The issue today is not whether mobility will start up again, and the traffic jams with it, but rather how it will start up again. In recent weeks, health recommendations have been followed by a reduction in the supply of transport that is incompatible with the social distancing injunction. These measures include a reduction in public transport supply [10](reduction in frequency, line closures, etc.) and the withdrawal of free-floating shared modes [11] (scooters, bicycles, etc.). However, how can these transportation means accompany the return to normal once lockdown or containment measures are lifted?

This issue is essential: without an offer capable of meeting travel demand, flows will shift to other solutions, including the car.Therefore, the presence of an alternative transport offer to the car when the restrictions on mobility are eased is essential to prevent the formation of even greater traffic jams than in the past.

 


[1] Redaction, Coronavirus. Les bouchons au plus bas en Île-de-France, Actu.fr, 17 March 2020. (URL: https://actu.fr/societe/coronavirus/coronavirus-bouchons-plus-bas-ile-france_32314208.html).

[2] Laura J. Nelson, Eerily empty freeways: A symbol of how the coronavirus has hurt Los Angeles, Los Angeles Times, 15 March 2020. (URL: https://www.latimes.com/california/story/2020-03-15/coronavirus-covid-19-traffic-commuting-los-angeles-405-freeway).

[3] Le Monde, De New York à Bangkok, le coronavirus transforme les métropoles du monde entier en villes fantômes, Le Monde, 23 March 2020. (URL: https://www.lemonde.fr/international/article/2020/03/23/de-new-york-a-bangkok-le-coronavirus-transforme-les-metropoles-du-monde-entier-en-villes-fantomes_6034159_3210.html).

[4] La Fabrique de la Cité, Repenser les mobilités du quotidien – Jean-Marc Offner, A’Urba, Interview with Jean-Marc Offner, 2017.

[5] General Director of the urban planning agency of Bordeaux Metropolis (A’urba).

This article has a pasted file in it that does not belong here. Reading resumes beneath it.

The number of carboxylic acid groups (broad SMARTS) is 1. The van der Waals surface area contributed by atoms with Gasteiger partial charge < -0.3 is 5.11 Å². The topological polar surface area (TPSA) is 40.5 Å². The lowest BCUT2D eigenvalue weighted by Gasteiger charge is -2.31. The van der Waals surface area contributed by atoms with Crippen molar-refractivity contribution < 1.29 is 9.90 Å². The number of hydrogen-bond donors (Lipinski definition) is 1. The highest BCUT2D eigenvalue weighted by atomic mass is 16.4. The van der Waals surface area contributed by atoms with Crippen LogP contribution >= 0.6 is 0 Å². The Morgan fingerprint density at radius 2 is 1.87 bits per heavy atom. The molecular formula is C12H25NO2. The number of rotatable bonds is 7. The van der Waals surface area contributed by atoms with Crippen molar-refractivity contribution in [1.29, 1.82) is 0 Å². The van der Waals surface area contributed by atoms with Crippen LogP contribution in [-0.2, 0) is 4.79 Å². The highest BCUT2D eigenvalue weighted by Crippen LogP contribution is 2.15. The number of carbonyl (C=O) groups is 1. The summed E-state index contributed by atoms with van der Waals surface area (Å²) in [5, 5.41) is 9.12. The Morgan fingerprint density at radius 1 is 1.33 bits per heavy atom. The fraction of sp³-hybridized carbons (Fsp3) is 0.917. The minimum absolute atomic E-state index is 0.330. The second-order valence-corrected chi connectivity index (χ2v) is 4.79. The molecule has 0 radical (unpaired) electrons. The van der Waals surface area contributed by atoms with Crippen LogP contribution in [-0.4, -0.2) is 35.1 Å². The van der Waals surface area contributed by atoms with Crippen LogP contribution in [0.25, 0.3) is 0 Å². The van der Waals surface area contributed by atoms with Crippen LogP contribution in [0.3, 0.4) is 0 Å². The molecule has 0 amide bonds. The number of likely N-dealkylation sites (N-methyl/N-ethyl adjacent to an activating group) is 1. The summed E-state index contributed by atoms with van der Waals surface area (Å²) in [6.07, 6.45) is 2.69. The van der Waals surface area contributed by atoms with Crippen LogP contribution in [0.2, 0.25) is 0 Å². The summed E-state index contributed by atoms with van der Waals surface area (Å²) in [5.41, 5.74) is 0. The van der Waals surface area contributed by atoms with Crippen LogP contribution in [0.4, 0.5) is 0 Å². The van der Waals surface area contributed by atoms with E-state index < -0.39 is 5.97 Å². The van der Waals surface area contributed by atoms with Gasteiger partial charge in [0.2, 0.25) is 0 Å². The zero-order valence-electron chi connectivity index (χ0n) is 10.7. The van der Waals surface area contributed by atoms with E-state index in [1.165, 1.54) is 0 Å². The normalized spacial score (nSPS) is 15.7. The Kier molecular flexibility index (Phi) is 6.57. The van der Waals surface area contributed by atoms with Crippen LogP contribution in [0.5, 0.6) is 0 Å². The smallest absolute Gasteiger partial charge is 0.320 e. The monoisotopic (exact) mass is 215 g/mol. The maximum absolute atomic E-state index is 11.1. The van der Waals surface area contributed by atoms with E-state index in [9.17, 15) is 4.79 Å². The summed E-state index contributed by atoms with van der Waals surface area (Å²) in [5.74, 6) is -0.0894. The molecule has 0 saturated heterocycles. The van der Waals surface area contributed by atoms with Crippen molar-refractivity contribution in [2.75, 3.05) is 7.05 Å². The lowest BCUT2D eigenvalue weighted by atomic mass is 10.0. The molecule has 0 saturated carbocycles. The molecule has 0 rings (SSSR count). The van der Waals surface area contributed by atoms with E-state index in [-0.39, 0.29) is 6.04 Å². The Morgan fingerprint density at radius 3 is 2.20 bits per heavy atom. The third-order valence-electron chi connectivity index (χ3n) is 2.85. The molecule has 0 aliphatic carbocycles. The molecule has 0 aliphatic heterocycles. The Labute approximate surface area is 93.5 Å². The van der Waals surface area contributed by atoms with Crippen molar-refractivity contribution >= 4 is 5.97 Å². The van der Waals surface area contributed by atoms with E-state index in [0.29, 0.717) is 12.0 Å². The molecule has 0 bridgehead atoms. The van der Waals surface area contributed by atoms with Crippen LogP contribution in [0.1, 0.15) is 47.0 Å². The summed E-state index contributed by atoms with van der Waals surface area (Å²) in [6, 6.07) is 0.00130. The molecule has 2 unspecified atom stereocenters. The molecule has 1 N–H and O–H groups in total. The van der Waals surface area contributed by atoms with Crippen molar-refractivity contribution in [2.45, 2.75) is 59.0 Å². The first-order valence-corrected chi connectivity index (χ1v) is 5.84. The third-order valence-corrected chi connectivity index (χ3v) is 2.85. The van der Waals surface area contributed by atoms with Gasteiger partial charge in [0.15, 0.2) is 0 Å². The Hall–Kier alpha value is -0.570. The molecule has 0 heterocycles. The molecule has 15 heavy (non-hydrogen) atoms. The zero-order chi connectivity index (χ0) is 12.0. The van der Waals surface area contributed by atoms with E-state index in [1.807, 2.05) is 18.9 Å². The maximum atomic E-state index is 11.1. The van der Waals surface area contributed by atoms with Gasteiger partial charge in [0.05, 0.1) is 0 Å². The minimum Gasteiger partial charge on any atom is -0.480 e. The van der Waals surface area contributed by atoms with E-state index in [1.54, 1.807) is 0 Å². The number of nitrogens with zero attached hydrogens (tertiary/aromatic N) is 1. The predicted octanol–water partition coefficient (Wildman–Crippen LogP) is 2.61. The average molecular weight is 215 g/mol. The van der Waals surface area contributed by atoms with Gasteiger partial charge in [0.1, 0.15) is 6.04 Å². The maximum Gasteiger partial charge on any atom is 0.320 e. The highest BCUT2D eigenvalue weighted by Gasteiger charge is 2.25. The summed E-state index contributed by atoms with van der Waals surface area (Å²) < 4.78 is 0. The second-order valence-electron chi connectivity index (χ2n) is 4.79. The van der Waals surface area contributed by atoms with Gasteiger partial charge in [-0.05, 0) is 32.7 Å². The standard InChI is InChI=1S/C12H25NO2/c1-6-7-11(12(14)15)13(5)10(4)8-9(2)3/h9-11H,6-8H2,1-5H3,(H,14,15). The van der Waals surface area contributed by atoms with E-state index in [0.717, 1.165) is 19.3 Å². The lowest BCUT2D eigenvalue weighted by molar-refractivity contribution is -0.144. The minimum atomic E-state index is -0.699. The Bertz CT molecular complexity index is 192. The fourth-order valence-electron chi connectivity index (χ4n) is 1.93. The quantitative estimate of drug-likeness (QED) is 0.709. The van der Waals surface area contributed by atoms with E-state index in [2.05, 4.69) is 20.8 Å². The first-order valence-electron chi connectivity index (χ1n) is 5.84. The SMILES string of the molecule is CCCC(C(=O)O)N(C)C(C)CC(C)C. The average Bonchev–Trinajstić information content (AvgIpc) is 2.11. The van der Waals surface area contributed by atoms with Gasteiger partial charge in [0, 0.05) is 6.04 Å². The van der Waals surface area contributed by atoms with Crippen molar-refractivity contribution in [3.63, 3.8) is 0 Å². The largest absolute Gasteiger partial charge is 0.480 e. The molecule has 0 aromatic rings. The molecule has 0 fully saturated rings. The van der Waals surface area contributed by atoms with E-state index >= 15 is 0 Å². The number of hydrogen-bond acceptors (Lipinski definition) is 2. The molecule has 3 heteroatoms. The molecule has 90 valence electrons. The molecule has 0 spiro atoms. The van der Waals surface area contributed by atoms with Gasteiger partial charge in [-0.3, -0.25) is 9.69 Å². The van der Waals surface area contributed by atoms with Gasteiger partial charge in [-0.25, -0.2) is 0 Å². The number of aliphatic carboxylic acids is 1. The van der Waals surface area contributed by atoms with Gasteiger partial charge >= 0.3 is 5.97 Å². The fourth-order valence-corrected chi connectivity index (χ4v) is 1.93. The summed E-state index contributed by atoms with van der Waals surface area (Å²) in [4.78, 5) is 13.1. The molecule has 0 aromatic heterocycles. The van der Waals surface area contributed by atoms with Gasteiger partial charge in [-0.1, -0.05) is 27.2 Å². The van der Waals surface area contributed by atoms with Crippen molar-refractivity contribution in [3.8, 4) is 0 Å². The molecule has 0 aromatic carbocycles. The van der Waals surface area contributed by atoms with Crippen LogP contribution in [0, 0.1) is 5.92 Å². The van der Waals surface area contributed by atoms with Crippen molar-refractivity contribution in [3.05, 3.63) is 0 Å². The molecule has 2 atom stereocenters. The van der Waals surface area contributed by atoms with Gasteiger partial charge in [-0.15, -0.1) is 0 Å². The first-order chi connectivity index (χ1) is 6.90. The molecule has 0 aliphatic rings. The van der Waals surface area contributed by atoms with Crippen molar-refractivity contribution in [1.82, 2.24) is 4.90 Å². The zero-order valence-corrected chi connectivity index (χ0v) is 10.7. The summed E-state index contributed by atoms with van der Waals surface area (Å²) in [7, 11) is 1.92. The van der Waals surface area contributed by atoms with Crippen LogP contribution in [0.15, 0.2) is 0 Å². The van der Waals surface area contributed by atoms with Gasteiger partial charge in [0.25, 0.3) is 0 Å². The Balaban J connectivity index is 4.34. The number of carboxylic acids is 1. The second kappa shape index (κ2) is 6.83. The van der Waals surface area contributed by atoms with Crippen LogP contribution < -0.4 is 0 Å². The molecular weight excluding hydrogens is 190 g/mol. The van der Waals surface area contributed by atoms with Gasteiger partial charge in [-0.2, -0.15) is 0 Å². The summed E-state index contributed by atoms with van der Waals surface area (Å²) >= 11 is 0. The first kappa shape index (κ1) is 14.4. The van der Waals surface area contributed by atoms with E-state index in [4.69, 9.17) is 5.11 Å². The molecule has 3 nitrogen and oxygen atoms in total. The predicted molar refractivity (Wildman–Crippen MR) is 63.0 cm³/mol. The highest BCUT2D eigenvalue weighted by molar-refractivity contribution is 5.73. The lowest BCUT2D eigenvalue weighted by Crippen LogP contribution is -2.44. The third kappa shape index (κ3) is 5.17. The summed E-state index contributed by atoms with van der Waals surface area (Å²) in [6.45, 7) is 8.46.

[6] Laura Foglia, Guide pour une mobilité quotidienne bas carbone, The Shift Project, February 2020. (URL: https://theshiftproject.org/wp-content/uploads/2020/02/2020-02-04_Guide-pour-une-mobilité-quotidienne-bas-carbone-WEB.pdf).

[7] John Norquist, The Case for Congestion, CityLab, 15 December 2011. (URL: https://www.citylab.com/transportation/2011/12/case-congestion/717/).

[8] Richard Wolff, Detroit’s decline is a distinctively capitalist failure, The Guardian, 23 July 2013. (URL: https://www.theguardian.com/commentisfree/2013/jul/23/detroit-decline-distinctively-capitalist-failure).

[9] Paul Harris, How Detroit, the Motor City, turned into a ghost town, The Guardian, 1stNovember 2009. (URL: https://www.theguardian.com/world/2009/nov/01/detroit-michigan-economy-recession-unemployment).

[10] Le Monde with AFP, Coronavirus : trafic SNCF et RATP fortement réduit pour limiter les déplacements non essentiels, Le Monde, 25 March 2020. (URL : https://www.lemonde.fr/sante/article/2020/03/25/coronavirus-trafic-sncf-et-ratp-fortement-reduit-pour-limiter-les-deplacements-non-essentiels_6034389_1651302.html).

[11] David Charpentier, Coronavirus : trottinettes et vélos en libre service désertent Paris, Le Parisien, 18 March2020. (URL: http://www.leparisien.fr/info-paris-ile-de-france-oise/transports/coronavirus-trotinettes-et-velos-en-libre-service-desertent-paris-18-03-2020-8283048.php).

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La Fabrique de la Cité

La Fabrique de la Cité is a think tank dedicated to urban foresight, created by the VINCI group, its sponsor, in 2010. La Fabrique de la Cité acts as a forum where urban stakeholders, whether French or international, collaborate to bring forth new ways of building and rebuilding cities.